# How to find this integral : $\int_{0}^{\frac{\pi}{2}}(\ln(\sin{x}))^2dx$ [closed]

How to find this integral:$$\int_{0}^{\frac{\pi}{2}}\left(\ln(\sin{x})\right)^2\, dx$$ I tried to solve this by using integration by parts, but it become too complicated for me, I somewhere find its solution by using Fourier series but

I don't understand that (I am just a 1st year student). Help me!

• Maybe yoh want to comment smth about where did you find this integral? Commented Nov 27, 2022 at 17:06
• on youtube (michael penn ) he used its value for another integral without proof .... Commented Nov 27, 2022 at 17:09
• math.stackexchange.com/questions/121473/… Commented Nov 27, 2022 at 19:01
• Do you have a link to the video? Commented Nov 27, 2022 at 20:23
• I know you said you don't know about Fourier series, but you still might find "Integrate $\ln^3(\sin(x))$ using Fourier series" of interest. Your integral shows up while reducing the power of the log. Commented Nov 27, 2022 at 23:03

## 4 Answers

Let $$\displaystyle I:=\int_0^{\tfrac{\pi}{2}}\log^2(\sin x) \mathrm{d}x$$

$$\displaystyle I=\int_0^{\tfrac{\pi}{4}}\log^2(\sin x) \mathrm{d}x+\int_{\tfrac{\pi}{4}}^{\tfrac{\pi}{2}}\log^2(\sin x) \mathrm{d}x$$

In the second integral, set $$u=\dfrac{\pi}{2}-x$$,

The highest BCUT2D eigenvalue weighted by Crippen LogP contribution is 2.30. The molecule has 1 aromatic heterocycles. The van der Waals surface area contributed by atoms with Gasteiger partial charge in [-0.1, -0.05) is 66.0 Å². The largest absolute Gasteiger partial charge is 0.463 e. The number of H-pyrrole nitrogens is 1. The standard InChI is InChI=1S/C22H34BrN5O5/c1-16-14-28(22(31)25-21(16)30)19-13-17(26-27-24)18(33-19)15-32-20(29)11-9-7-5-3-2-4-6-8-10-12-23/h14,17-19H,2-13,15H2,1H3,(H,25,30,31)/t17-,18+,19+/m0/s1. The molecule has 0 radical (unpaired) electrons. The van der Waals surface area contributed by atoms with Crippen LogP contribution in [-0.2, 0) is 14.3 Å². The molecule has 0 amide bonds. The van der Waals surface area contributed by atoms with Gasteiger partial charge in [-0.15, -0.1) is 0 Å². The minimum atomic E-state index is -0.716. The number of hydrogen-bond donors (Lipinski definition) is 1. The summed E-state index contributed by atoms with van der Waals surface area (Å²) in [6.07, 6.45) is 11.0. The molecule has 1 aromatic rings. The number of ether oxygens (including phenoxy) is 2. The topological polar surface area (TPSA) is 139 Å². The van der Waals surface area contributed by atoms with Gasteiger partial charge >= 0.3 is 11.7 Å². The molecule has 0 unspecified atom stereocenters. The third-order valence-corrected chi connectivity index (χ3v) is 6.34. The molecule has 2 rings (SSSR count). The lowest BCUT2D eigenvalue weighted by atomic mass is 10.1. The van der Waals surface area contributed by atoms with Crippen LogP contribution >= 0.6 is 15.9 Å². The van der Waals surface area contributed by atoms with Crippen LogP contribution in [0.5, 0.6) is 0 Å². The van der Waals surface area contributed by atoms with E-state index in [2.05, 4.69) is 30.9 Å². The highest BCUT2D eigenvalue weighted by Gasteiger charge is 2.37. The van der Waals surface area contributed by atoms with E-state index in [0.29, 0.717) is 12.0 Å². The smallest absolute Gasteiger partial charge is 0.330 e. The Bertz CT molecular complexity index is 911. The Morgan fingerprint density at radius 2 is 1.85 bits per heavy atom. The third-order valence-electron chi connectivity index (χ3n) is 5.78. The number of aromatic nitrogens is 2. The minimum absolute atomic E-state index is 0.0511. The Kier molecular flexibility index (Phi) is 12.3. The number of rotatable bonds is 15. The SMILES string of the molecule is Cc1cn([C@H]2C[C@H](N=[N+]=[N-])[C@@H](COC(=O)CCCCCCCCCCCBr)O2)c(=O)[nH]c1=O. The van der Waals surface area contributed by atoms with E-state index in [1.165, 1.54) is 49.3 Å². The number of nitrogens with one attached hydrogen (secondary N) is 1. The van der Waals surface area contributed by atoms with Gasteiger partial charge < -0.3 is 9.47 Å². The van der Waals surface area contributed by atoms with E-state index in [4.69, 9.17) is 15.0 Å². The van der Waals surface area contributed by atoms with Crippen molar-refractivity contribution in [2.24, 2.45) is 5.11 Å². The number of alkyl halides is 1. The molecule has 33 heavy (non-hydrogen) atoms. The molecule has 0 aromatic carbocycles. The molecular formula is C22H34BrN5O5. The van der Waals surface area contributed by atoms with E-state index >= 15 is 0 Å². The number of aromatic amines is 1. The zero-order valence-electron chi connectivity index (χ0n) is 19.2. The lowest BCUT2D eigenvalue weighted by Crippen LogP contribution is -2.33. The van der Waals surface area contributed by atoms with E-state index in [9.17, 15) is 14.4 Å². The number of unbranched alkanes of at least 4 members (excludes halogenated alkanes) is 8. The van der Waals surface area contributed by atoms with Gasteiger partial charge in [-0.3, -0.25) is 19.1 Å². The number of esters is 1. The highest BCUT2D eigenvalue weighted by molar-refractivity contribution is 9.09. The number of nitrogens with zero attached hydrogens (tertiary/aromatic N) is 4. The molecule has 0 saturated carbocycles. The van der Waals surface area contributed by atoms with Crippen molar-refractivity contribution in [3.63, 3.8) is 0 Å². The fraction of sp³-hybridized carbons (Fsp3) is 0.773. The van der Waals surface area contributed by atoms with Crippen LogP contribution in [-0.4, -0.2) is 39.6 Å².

$$\displaystyle I=\int_0^{\tfrac{\pi}{4}}\log^2(\sin x) \mathrm{d}x+\int_{0}^{\tfrac{\pi}{4}}\log^2(\cos x) \mathrm{d}x$$

$$\displaystyle 2I=\int_0^{\tfrac{\pi}{4}}\Big(\log(\sin x)+\log(\cos x)\Big)^2 \mathrm{d}x+\int_0^{\tfrac{\pi}{4}}\Big(\log(\sin x)-\log(\cos x)\Big)^2 \mathrm{d}x$$

$$\displaystyle \int_0^{\tfrac{\pi}{4}}\Big(\log(\sin x)+\log(\cos x)\Big)^2 dx=\int_0^{\tfrac{\pi}{4}}\Big(\log(\sin(2x))-\log 2\Big)^2 \mathrm{d}x$$

Consider the RHS and set $$t=2x$$,

$$\displaystyle \int_0^{\tfrac{\pi}{4}}\Big(\log(\sin(2x))-\log 2\Big)^2 \mathrm{d}x=\dfrac{1}{2}I-\log 2 \int_0^{\tfrac{\pi}{2}}\log(\sin x)\mathrm{d}x+\dfrac{1}{2}\int_0^{\tfrac{\pi}{2}}(\log 2)^2\mathrm{d}x$$

Since:

$$\displaystyle \int_0^{\tfrac{\pi}{2}}\log(\sin x)\mathrm{d}x=-\dfrac{\pi}{2}\log 2$$

$$\displaystyle \int_0^{\tfrac{\pi}{4}}\Big(\log(\sin x)-\log(\cos x)\Big)^2 \mathrm{d}x=\dfrac{\pi^3}{16}$$

It follows

$$\displaystyle 2I=\dfrac{1}{2}I+\dfrac{\pi}{2}\log^2 2+\dfrac{\pi}{4}\log^2 2+\dfrac{\pi^3}{16}$$

$$\displaystyle I=\dfrac{1}{3}\left(\dfrac{3\pi}{2}\log^2 2+\dfrac{\pi^3}{8}\right)$$

• Very helpful , thanks Commented Nov 28, 2022 at 1:40
• Actually I was having problem in proving :$\int_0^\frac{\pi}{4}(\log(\sin {x})-\log(\cos{ x }))^2dx=\frac{\pi^3}{16}$ can you prove this ??? Commented Nov 28, 2022 at 12:38
• Take a look here math.stackexchange.com/questions/3213047/… Commented Nov 28, 2022 at 13:02

$$\newcommand{\d}{\mathrm{d}}$$The mathematics that drives many polygamma identities is non-trivial, perhaps the most complicated compared to other techniques shown here, but once you know the results (whether or not you care about their derivation) they make integration much easier! See this and this for the results (not the proofs). This method happily generalises to arbitrary natural exponents, e.g. I could use this approach to (very tediously) express: $$\int_0^1\log^{10}(\sin x)\,\d x$$In terms of the Euler-Mascheroni constant, $$\pi$$ and integer values of the Riemann zeta function.